Why We Need to Support Junior Editors and Agents

  • By: Jessica Faust | Date: Jul 19 2022

When I was a junior editor, an editorial assistant to be exact, a huge part of my job was answering the phone and handling agent questions. It meant pulling forgotten submissions out of the pile and placing them on top for my boss, tracking down payments, and contracts, and giving updates on the progress of editorial notes. I was the frontline for my bosses.

During one of those phone calls an agent, Irene Kraas who has since retired, said words I’ll never forget. She wanted to learn more about what I wanted to edit and always liked to connect with the assistants. She said, “someday they will be the editors I sell to.” And she was right. One of my first deals was with Irene.

I’ve kept that in mind for all the years and repeated it to every agent who has worked at BookEnds. Probably multiple times.

Supporting Junior Editors and Agents

More than just “because they will be the editors I sell to,” junior editors and agents are the change publishing needs. Every day I review deals on Publishers Marketplace and there’s often a noticeable trend, especially in the world of business books. Old-timey editors buy old-timey books…by white men. I suppose some might call me old-timey (I’ll try not to get offended), but there is a certain consistency with editors of a certain age and the books they keep buying. Not all the time of course. I don’t want to generalize. Okay, truth, this is actually based on one imprint I’ve been watching in particular, especially one editor. I’ve paid attention to what he’s passed on from me, and what he’s buying. And it looks a lot like the same stuff he’s always done. Mostly, it looks like a lot of men in a world I’m trying to open to women and people of color.

As time goes on a lot of us tend to stick with what works. It’s easy. We make the same chocolate chip cookie recipe everyone always likes and shop at the same grocery store where we know the layout. The same happens at work, no matter what you do. You do what works and what has always worked, what built your career in the first place. This is why we need people who are still figuring out what works for them. Because they aren’t looking to compete with other editors by doing the same things, they are looking to compete by finding new things, different things. They are doing things that are changing publishing.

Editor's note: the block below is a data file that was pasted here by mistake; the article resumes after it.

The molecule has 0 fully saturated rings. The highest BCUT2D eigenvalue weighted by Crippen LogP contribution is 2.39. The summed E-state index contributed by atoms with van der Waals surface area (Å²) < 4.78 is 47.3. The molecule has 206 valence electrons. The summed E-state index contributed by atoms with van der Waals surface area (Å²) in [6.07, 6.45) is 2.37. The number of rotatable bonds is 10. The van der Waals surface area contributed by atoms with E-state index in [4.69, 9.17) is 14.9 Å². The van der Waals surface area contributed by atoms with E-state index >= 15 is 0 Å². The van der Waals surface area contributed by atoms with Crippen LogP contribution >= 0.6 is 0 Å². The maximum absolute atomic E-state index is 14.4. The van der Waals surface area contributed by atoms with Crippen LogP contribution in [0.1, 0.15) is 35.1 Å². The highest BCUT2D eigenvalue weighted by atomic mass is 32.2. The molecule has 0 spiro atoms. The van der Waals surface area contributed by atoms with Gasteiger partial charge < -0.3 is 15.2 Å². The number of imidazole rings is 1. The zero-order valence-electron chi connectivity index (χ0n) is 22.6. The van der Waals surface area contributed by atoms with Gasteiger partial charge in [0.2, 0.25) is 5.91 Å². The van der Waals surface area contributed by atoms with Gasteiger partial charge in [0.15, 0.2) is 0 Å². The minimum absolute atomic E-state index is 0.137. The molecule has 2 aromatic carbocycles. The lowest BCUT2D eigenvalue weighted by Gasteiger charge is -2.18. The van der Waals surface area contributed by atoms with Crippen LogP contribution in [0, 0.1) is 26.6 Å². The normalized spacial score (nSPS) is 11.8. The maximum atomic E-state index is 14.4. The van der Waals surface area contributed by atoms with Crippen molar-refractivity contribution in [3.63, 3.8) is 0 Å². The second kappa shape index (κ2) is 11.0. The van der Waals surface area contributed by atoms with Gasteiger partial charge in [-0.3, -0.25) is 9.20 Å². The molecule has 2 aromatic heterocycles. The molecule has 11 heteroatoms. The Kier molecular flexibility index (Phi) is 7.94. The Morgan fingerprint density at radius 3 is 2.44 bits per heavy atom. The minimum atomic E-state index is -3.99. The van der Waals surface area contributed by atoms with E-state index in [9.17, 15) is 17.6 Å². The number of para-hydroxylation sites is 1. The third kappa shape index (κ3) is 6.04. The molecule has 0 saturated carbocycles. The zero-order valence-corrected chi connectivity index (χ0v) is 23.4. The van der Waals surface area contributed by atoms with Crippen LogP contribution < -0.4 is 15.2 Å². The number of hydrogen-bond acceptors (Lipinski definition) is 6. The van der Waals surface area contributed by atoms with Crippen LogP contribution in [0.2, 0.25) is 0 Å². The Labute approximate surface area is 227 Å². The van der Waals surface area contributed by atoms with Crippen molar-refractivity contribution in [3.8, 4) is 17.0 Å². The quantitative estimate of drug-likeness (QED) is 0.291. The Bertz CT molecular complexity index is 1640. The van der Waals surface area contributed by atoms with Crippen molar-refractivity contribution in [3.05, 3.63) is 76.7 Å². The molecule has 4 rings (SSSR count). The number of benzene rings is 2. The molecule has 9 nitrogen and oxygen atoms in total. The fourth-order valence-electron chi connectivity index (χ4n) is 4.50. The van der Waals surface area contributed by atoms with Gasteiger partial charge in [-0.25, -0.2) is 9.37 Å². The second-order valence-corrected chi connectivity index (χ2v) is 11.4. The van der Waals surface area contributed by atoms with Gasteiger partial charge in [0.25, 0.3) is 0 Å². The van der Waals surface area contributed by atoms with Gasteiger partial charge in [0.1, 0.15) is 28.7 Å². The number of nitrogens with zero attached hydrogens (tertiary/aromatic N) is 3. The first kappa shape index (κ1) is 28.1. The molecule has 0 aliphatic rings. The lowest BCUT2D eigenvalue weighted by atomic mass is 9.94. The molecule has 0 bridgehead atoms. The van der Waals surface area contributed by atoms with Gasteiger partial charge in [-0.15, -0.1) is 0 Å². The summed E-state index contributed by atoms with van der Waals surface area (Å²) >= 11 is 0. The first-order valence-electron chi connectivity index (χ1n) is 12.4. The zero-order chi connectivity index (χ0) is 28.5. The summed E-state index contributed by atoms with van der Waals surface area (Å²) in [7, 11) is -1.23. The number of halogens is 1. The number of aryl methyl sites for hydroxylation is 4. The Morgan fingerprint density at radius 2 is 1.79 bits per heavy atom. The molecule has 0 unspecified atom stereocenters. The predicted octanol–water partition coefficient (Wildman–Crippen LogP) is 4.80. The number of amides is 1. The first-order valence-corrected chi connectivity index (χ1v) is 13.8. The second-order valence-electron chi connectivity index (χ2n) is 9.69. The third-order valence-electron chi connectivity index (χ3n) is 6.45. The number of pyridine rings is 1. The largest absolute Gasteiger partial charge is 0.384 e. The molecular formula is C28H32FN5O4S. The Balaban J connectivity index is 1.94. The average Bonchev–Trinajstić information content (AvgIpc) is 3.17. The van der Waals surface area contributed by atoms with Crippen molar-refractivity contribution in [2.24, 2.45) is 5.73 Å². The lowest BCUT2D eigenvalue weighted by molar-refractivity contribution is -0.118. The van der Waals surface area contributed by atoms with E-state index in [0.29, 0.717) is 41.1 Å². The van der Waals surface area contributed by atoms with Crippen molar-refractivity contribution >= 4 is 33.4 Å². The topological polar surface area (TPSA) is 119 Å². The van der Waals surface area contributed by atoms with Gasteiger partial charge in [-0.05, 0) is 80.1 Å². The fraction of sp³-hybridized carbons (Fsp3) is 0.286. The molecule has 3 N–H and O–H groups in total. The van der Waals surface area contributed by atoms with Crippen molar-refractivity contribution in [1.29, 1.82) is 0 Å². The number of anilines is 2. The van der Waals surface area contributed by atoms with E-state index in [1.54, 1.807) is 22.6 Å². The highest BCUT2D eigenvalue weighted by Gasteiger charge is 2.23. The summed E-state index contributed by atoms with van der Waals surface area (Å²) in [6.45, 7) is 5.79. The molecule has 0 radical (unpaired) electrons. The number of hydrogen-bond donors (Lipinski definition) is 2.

One of the things I love most about the junior staff at BookEnds are the ideas they bring to me. Not just the books, but the ideas for how we can do things better and how publishing can do things differently.

What Does Support Look Like

So what does support look like? What can we do to give junior editors and agents the start they deserve? First off, we can submit to them. Agents can reach out to people beyond those editors they’ve worked with for years and send projects to their assistants. We can watch when we read about promotions and get to know the new editor and we can share that information with our team.

Authors can do the same. You don’t always have to reach for the top agents at an agency. Look for those junior agents. You know, the ones building a list. The agents who are hungry and want to build a list. The ones who have all the support and connections of the rest of the agency.

All companies can pay editors and agents better and take time to understand their workload. Do they have the time to both assist and build a list? if not, how can we support them to make that happen?

We need junior agents and editors to help us reshape publishing. They’re already doing it, let’s give them the support to continue.





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